Expanding the Pool of Teachers Policy
The state should require alternate route programs to exceed the admission requirements of traditional preparation programs while also being flexible to the needs of nontraditional candidates.
The admission requirements for Utah's alternate route
programs do not exceed those of traditional preparation programs and lack
flexibility for nontraditional candidates.
Utah classifies the Alternative Route to Licensure (ARL) as its alternate route to certification.
Utah does not require candidates to demonstrate prior academic performance, such as a minimum GPA. The state requires secondary candidates to have a major in their targeted subject area. Those who wish to teach at the elementary level are required to have a minimum of 27 semester hours with a broad background of liberal arts content in the areas of language arts, science, social studies, mathematics, fine arts, physical education and health. A subject-matter test is not required for the ARL route, nor can a subject-matter test be used to test out of the coursework requirements.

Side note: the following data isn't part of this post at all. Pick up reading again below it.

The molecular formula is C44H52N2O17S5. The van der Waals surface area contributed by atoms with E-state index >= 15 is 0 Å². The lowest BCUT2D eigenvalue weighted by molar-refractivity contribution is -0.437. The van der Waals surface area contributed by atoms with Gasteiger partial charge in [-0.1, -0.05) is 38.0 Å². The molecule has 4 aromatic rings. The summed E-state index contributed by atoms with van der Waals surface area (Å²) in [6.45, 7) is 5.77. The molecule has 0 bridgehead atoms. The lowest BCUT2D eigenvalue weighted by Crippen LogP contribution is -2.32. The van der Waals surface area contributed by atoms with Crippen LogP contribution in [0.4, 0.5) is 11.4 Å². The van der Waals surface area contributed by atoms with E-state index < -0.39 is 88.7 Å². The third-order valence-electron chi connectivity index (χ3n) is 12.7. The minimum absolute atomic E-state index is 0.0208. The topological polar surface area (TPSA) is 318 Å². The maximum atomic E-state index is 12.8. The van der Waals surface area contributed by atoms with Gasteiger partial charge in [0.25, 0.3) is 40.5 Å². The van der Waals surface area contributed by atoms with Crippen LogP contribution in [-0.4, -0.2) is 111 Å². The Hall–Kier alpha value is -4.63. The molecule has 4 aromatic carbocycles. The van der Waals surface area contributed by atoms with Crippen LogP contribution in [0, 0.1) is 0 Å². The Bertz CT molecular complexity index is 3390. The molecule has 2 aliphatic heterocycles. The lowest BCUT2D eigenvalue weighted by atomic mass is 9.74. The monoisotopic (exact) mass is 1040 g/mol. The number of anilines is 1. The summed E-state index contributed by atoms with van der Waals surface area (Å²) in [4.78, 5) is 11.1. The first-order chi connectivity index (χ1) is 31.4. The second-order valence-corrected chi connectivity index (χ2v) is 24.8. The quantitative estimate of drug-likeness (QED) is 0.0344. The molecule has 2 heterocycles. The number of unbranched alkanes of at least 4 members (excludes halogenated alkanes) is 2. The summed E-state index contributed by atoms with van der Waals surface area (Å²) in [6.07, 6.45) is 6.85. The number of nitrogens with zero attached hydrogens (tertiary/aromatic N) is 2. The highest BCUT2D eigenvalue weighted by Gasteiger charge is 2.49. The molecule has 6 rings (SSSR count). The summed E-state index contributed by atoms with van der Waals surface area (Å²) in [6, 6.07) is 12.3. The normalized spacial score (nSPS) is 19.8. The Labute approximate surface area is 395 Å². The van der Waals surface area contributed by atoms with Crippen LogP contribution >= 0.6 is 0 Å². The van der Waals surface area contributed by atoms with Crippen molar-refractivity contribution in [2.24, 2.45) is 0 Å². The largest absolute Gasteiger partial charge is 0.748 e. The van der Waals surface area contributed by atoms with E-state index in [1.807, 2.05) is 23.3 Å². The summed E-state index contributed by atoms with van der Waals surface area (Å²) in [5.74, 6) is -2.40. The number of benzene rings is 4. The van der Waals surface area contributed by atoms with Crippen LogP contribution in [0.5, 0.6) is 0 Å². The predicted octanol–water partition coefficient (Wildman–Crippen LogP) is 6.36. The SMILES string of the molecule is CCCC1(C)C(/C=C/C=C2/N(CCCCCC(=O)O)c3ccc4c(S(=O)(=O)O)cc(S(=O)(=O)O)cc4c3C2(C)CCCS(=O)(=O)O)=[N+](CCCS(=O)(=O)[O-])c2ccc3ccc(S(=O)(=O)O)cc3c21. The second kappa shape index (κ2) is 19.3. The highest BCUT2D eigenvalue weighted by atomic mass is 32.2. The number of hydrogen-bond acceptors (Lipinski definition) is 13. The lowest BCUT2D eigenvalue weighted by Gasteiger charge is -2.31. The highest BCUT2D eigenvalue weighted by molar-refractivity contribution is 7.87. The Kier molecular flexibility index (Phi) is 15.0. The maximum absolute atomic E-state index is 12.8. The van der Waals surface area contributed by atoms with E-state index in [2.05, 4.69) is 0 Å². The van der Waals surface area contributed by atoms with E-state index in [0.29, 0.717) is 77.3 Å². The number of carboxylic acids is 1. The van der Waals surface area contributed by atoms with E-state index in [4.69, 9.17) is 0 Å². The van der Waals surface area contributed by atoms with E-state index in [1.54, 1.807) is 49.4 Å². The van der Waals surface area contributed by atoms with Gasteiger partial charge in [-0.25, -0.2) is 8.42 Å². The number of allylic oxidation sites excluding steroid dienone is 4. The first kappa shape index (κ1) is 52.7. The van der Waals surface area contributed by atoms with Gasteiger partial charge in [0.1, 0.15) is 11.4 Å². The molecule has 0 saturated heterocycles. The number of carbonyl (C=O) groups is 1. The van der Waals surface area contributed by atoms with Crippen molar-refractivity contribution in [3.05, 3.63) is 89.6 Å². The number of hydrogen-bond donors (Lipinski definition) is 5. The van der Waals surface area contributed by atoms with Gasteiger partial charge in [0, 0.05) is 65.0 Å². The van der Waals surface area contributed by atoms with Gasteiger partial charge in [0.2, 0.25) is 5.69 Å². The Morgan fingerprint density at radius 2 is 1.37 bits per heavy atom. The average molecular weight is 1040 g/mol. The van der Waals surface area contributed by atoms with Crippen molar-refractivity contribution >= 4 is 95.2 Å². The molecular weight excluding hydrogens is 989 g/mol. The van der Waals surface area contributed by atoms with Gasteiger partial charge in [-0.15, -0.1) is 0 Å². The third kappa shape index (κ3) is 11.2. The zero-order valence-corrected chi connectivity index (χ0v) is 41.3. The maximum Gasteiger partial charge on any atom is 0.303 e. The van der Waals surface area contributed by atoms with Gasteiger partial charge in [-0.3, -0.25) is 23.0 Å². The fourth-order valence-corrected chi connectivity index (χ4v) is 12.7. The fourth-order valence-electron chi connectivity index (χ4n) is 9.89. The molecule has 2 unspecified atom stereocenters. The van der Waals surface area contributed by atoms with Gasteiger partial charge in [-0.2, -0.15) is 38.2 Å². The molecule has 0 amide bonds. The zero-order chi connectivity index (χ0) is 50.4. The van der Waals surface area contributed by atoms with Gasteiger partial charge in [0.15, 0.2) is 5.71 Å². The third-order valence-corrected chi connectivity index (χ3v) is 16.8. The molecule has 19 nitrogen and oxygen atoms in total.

Utah offers the American Board for Certification of Teacher Excellence (ABCTE) as a pathway to complete the Alternative Routes to Licensure Program, although it is not in-and-of itself a route to certification. Therefore applicants in the ABCTE pathway are required to meet ARL admission requirements prior to applying to ABCTE. However, candidates in ABCTE do take subject-matter tests but not for admission to ARL. Passing scores on ABCTE content tests cannot be used in lieu of ARL content coursework requirements.
Alternative Routes to Licensure http://www.schools.utah.gov/cert/Alternative-Routes-to-Licensure/Possible-Routes.aspx
Utah should require that candidates to its alternate routes provide some evidence of good academic performance. The standard should be higher than what is required of traditional teacher candidates, such as a GPA of 3.0 or higher. A rigorous test appropriate for candidates who have already completed a bachelor's degree, such as the GRE, would be ideal.